Skip to main content

Quantifying Aerobic Methane Oxidation in the Ocean: Calibration and palaeo application of a novel proxy

Final Report Summary - AMOPROX (Quantifying Aerobic Methane Oxidation in the Ocean: Calibration and palaeo application of a novel proxy)

Methane is a key greenhouse gas produced via a range of natural and anthropogenic processes. Its release to the atmosphere is modulated by two natural microbial pathways. Aerobic oxidation by bacteria is an important process in terrestrial systems whilst research on the marine methane cycle has focused on anaerobic processes. At the start of this project, recent data from marine sediment cores based on the detection of biomarkers (biological molecules that can be unambiguously linked to source organisms and/or environments) suggested that aerobic methane oxidation (AMO) may play a more significant role in reducing the amount of methane emitted from marine sediments prior to reaching the atmosphere than previously thought. As the role of AMO in marine settings and methane cycling is still relatively poorly constrained the development of new biomarker tools was proposed to provide a more complete understanding of present and past methane fluxes linked to AMO to allow reconstruction of the history of methane cycling from the sedimentary record.

This project targeted complex lipids, known as aminobacteriohopanepolyols (BHPs), biosynthesised by aerobic methanotrophs. These biomarkers were found in marine sediments deposited at the mouths of tropical rivers including the Congo and Amazon. The sediment record from the Congo deep-sea fan dates back to over 2.5 million years and shows a pattern of fluctuating high concentrations of AMO biomarkers deposited under warm and humid climate conditions (interglacials) and much lower concentrations during colder and drier (glacial) conditions. Unexpectedly our investigations showed that rather than being released from marine sediments the source of the methane, and the biomarkers produced by organisms consuming this methane, is large continental wetland areas which are important features of tropical river catchments. Organic matter produced and stored in the wetlands, which expand during humid climate conditions, is then transported to the deep-sea fan via the river. This new data enhances our understanding of the role of AMO in terrestrial tropical systems under past climate regimes and will be useful for climate modelers who currently have no direct evidence, to allow then to calibrate models of both past and potentially future scenarios. However, as we were unable to identify similarly appropriate BHP biomarkers for AMO in marine settings not influenced by terrestrial input, the role of AMO in the past ocean system still remains unconstrained.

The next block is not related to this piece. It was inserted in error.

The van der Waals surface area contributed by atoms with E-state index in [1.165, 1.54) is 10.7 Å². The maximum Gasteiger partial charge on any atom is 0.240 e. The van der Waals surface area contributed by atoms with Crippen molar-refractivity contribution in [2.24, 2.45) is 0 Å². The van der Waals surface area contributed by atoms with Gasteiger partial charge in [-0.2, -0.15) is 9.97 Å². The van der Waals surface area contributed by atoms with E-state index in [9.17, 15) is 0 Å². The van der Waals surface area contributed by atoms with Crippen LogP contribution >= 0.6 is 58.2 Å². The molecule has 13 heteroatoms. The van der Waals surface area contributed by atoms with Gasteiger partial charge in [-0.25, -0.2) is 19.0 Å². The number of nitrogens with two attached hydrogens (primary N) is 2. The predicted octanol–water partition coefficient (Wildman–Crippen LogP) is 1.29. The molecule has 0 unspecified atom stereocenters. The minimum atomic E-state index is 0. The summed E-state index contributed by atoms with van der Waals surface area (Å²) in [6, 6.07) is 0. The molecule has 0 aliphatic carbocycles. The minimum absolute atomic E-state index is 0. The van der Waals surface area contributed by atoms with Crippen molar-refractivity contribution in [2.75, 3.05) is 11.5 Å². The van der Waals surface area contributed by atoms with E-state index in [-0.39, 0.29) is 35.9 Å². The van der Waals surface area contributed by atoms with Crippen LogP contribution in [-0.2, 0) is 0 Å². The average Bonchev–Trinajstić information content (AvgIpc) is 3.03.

To improve understanding of the environmental and biological controls of these biomarkers, experiments were performed on sediments containing natural methanotroph communities. Conditions including methane concentration, temperature, acidity/alkalinity and salinity were varied and showed that multiple factors produced changes in the dominant organisms which in turn control the biomarker signature. The organisms performing AMO under simulated marine conditions showed profound differences to other conditions; the most diagnostic biomarker (known as aminopentol) was not produced. Further investigations of other modern marine settings, excluding those nearby large rivers, could not identify aminopentol. However, we did detect previously unidentified BHPs in both cultured methanotrophic organisms as well as in our marine settings, which show potential as biomarkers for marine AMO.

Organic carbon rich sediments deposited under conditions of low to zero oxygen were investigated for a possible link to the removal of oxygen during the AMO process. Although this link could not be fully confirmed, an exciting observation identifying a novel biomarker for a process known as anaerobic ammonium oxidation was made. This process is responsible for loss of nitrogen from marine environments leading to reduced primary production, affecting the carbon cycle. This biomarker, known as BHT-isomer, allows new insight into this important process under past climate conditions which will be carried forward in a new study at Newcastle University.